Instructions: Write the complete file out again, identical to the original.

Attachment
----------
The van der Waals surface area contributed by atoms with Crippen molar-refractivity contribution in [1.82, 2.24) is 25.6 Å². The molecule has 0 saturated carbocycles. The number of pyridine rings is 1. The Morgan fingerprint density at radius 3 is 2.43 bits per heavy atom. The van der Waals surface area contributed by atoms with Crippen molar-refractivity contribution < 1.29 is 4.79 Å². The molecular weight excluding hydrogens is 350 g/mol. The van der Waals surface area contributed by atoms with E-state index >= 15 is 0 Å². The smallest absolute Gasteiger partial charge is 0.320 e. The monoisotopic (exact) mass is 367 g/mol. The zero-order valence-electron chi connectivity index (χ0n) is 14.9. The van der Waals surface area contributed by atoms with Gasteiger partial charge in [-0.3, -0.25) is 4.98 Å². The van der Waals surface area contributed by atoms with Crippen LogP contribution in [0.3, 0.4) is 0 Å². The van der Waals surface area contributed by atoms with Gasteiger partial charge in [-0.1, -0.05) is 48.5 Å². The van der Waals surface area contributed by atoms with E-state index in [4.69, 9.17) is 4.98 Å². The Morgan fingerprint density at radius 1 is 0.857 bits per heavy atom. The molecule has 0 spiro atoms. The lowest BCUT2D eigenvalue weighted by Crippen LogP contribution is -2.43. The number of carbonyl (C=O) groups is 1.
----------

The van der Waals surface area contributed by atoms with Crippen molar-refractivity contribution in [1.82, 2.24) is 25.6 Å². The molecule has 0 saturated carbocycles. The number of pyridine rings is 1. The Morgan fingerprint density at radius 3 is 2.43 bits per heavy atom. The van der Waals surface area contributed by atoms with Crippen molar-refractivity contribution < 1.29 is 4.79 Å². The molecular weight excluding hydrogens is 350 g/mol. The van der Waals surface area contributed by atoms with E-state index >= 15 is 0 Å². The smallest absolute Gasteiger partial charge is 0.320 e. The monoisotopic (exact) mass is 367 g/mol. The zero-order valence-electron chi connectivity index (χ0n) is 14.9. The van der Waals surface area contributed by atoms with Gasteiger partial charge in [-0.3, -0.25) is 4.98 Å². The van der Waals surface area contributed by atoms with Crippen LogP contribution in [0.3, 0.4) is 0 Å². The van der Waals surface area contributed by atoms with Gasteiger partial charge in [-0.1, -0.05) is 48.5 Å². The van der Waals surface area contributed by atoms with E-state index in [4.69, 9.17) is 4.98 Å². The Morgan fingerprint density at radius 1 is 0.857 bits per heavy atom. The molecule has 0 spiro atoms. The lowest BCUT2D eigenvalue weighted by Crippen LogP contribution is -2.43. The number of carbonyl (C=O) groups is 1.